Accidental Hero is a book I was greatly looking forward to. It’s a sequel to Accidental Heiress, a first novel by the author that I really enjoyed. That novel was intriguing, interesting, warmly written and featured a compelling hero and heroine. The reason why I was so looking forward to this sequel was that it featured the hero’s bad boy brother Ross, who played a prominent role in the first book.
In the first book, Ross was troubled, tormented, drank and gambled too much, and caused the hero and heroine a lot of headaches. I couldn’t wait to read his story and see how love would help him work his way though his troubles. Unfortunately, the intriguing bad boy of the first book has been turned into a generic, one-dimensional cowboy in this one, and when combined with a heroine who’s a few bricks shy of a load, it makes for a less than interesting story.
Maggie Bristol is a cop who returns to her hometown to be close to her family. Since there are no positions open in the local sheriff’s department (and the sheriff doesn’t believe women belong on the force), she is forced into a dispatcher’s job, which bores her to tears. But given her skills as a police officer as portrayed in the book, maybe serving coffee and filing papers is her forte. Maggie suspects that her boss is corrupt and up to no good with local rich boy Trent Champion. Her suspicions begin when she witnesses an argument between the two men and later finds a secret drawer in her bosses’ office. The sheriff makes an obvious point of showing her what’s in the drawer (something that wasn’t there when she discovered it), but this doesn’t make a supposedly crack detective like Maggie suspicious. More evidence is dropped in Maggie’s lap, but she ignores it. Instead of focusing on the departmental corruption, Maggie is too busy hating Ross Dalton, a man from her past.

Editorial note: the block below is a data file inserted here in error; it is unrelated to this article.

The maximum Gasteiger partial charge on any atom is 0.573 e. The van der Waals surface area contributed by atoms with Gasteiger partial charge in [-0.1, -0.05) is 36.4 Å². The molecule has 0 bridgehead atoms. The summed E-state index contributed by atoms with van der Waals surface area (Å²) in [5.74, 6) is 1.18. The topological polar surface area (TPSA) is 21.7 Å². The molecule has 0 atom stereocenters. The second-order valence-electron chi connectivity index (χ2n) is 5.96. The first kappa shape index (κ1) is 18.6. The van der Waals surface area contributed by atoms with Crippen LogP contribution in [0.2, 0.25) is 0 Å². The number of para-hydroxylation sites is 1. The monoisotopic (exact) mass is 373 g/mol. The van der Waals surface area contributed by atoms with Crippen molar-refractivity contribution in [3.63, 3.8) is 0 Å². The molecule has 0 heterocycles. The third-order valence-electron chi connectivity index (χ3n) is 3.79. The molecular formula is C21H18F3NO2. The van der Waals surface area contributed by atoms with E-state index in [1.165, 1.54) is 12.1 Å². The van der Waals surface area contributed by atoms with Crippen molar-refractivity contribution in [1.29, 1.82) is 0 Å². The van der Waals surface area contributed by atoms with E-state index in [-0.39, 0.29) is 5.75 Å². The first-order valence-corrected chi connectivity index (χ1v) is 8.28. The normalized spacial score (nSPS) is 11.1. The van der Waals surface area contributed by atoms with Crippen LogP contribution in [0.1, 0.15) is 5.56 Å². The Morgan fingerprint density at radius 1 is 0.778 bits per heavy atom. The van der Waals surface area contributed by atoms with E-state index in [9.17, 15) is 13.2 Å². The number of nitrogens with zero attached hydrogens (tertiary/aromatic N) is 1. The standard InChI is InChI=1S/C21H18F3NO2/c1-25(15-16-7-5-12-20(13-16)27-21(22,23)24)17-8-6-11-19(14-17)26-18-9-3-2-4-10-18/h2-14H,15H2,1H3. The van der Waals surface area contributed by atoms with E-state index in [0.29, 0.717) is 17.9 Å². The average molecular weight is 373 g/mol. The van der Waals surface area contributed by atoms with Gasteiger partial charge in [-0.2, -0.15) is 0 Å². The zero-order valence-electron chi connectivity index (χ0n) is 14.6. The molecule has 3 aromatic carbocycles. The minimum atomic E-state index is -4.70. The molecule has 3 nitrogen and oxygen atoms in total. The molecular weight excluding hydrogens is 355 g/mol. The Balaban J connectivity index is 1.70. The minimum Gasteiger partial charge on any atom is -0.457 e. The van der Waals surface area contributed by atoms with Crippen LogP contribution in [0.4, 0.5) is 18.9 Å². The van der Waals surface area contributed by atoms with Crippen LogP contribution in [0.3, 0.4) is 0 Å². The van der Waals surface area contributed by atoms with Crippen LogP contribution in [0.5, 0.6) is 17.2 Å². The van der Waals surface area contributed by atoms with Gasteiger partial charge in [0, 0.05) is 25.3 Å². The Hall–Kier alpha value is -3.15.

Ross is the town bad boy, or rather, he used to be. All the boozing, the gambling, the womanizing and the petty crime he committed in the first book is history. Ross is busy becoming a respectable citizen by working at his brother’s ranch and building his own home. The towns people really don’t trust him, but their disdain is never overt or serious. The reader is simply told they don’t like him, never shown it. Maggie hates Ross because when they were teens, he rejected her because she wouldn’t have sex with him and she never got over it. She’s still angry because he doesn’t remember her or the incident.
The story is a big problem in this book. There really isn’t much of one. Any spark of character Ross had no longer exists, vanishing between the first book and this one. Mostly he hangs around and beats up on himself because he thinks he is unworthy of Maggie’s love. But even when he gets Maggie’s love, the two characters still have no chemistry.
The mystery plotline involving corruption in the sheriff’s department is handled badly for two reasons: the story doesn’t run throughout the novel. It’s only brought out here and there in an attempt to create conflict in the romance. More importantly, it could easily and obviously been solved in the first few chapters if Maggie had thought about it instead of obsessing about her anger at Ross.
The writing itself is competent enough and I found a couple of the supporting characters to be interesting, especially Aunt Ruby and Trent, the villian of the story. When they were on stage, the story was actually interesting. But, without a viable and compelling hero and heroine, the book is just flat. Ross had the potential to be a memorable hero, but instead he was just a touch shy of bland. Maggie was presented as a intelligent, skilled police officer, but acted anything but. If only the author had followed through on the promise shown in Accidental Heiress this could have been a much better, much more intriguing book